And if you want extra amenities like seating, shade, windscreens, or storage, that will add to the overall cost. These things make the experience better, but it’s good to budget separately for them. Other than these factors, indoor vs. outdoor installation also affects the expenditure of building a pickleball court.

Cost Of Indoor Pickleball Court

So, how much does it cost to build an indoor pickleball court? Indoor courts, like residential pickleball courts, usually cost more than outdoor ones because you must provide climate control and need special building materials. For instance, you might go with wood or rubber, which can be pricier than the usual asphalt or concrete on outdoor courts. Then, there are facility expenses. Indoor courts need a building or facility, which can drive up the costs.

This covers the construction or rent and ongoing expenses like heating, cooling, and upkeep. Also, indoor courts need artificial lighting, so you’re looking at higher initial installation expenses and ongoing electricity bills. A simple indoor court with cushioned vinyl flooring and court lines might begin at roughly $15,000 on the lower end. But for a top-of-the-line setup with full lighting, fencing, and all the bells and whistles, you could be looking at over $305,000.

Enhancing Property Value With Indoor Pickleball Courts

Indoor pickleball gear generally lasts longer compared to outdoor gear. This means you’ll have less cleaning, maintenance, and costs in the long haul. But does a pickleball court add value to your home? Yes, it does. Adding an indoor pickleball court to your home can potentially boost its value. In high-end real estate developments, pickleball courts are a sought-after amenity, and here’s why:

  • Pickleball is booming, and having a court at your place could be a major selling point, especially for those keen on the game.
  • A well-built pickleball court increases your property’s usable outdoor space.
  • Older players might like the indoor court’s slower pace with no weather worries.
Court 1

Economical Ways To Build Your Own Pickleball Court

If you’re on a tight budget, you can create a pickleball court right at your place. There are a few ways to make it happen:

  • Temporary Court - Opt for a temporary setup in your backyard for as little as $100-500, including a portable net and some paint or tape for court lines.
  • Outdoor Court - If you have enough space with an asphalt or concrete surface, a simple court can cost less than $500.
  • Indoor Court - Convert an existing indoor basketball or tennis court.

Frequently Asked Questions

What Is The Cheapest Way To Make A Pickleball Court?

The cheapest way to make a pickleball court is to use a packed stone or gravel base with paint, and it can set you back about $3,000 to $5,000 for a 20’ x 44’ court. You could also consider a temporary court on an existing outdoor or indoor surface, which costs under $500. Another option is to utilize a current basketball or tennis court.

Is Pickleball A Profitable Game?

Yes, you can earn a decent income through pickleball. Some money-making avenues include coaching, running events, equipment sales, and owning facilities or clubs. Elite players can rake over a million dollars annually from appearance fees, prizes, and sponsorships.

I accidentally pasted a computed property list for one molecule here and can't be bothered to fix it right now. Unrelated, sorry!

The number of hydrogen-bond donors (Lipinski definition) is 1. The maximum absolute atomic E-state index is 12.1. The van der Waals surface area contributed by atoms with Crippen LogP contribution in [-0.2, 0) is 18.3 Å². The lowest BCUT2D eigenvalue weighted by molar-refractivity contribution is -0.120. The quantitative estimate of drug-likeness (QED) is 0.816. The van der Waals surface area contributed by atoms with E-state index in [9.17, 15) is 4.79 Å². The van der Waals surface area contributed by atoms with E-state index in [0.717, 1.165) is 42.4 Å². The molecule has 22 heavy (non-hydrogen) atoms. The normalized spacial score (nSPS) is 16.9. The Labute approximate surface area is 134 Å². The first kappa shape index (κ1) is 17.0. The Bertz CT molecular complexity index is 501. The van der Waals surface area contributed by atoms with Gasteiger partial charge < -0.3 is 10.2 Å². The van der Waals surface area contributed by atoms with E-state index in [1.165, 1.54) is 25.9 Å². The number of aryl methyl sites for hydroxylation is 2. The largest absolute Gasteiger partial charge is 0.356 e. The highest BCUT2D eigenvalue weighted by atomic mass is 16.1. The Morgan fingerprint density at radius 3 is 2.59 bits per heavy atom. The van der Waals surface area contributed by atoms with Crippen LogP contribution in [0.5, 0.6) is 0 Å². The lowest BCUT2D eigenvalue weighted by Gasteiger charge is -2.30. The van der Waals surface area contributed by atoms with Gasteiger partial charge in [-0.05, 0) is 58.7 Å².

Can I Make My Own Pickleball Court?

Yes, you can DIY your own pickleball court. The process includes measuring and marking, digging, adding forms, compacting soil and gravel, putting in rebar or mesh, pouring concrete, and letting it harden.

How Thick Is The Concrete For A Pickleball Court?

The best base for a concrete pickleball court is a 4’ thick concrete slab with 3000 PSI concrete and #4 rebar. When using hot-laid asphalt concrete on the sub-base, it should match the thickness and density of 4 inches of compacted crushed aggregate.

Can I Use Concrete For A Pickleball Court?

Yes, a concrete pickleball court is a solid choice. It’s durable, offers a smooth playing surface, and is low-maintenance and easy to keep clean.

What Kind Of Concrete Finish Is Required For A Pickleball Court?

Pickleball courts are often made using two concrete finishes: stamped and poured. Stamped is pricier but offers better durability and low maintenance. Whereas poured concrete is cheaper but less robust and prone to cracking over time.


Now that you’ve got the scoop on how much does it costs to build a pickleball court, remember many factors that affect its building cost. From court size to surface type, material, design, foundation, and location all play a big role in the expenditure. But if you’re budget-conscious, you can turn your backyard into a court on a shoestring budget. Or set up a temporary one for pickleball fun without breaking the bank.

Sophia William

An accomplished author with an impressive history of 6 years of contributions to renowned informational websites.

Did this article help you?


We love success stories. If you have a minute more, can you share a sentence or two about how this article helped you?

We're sorry. :(

What went wrong?

Thanks for your help!

What do you wish we'd covered in this article?

We're glad you found this helpful.

We're sorry this article wasn’t helpful.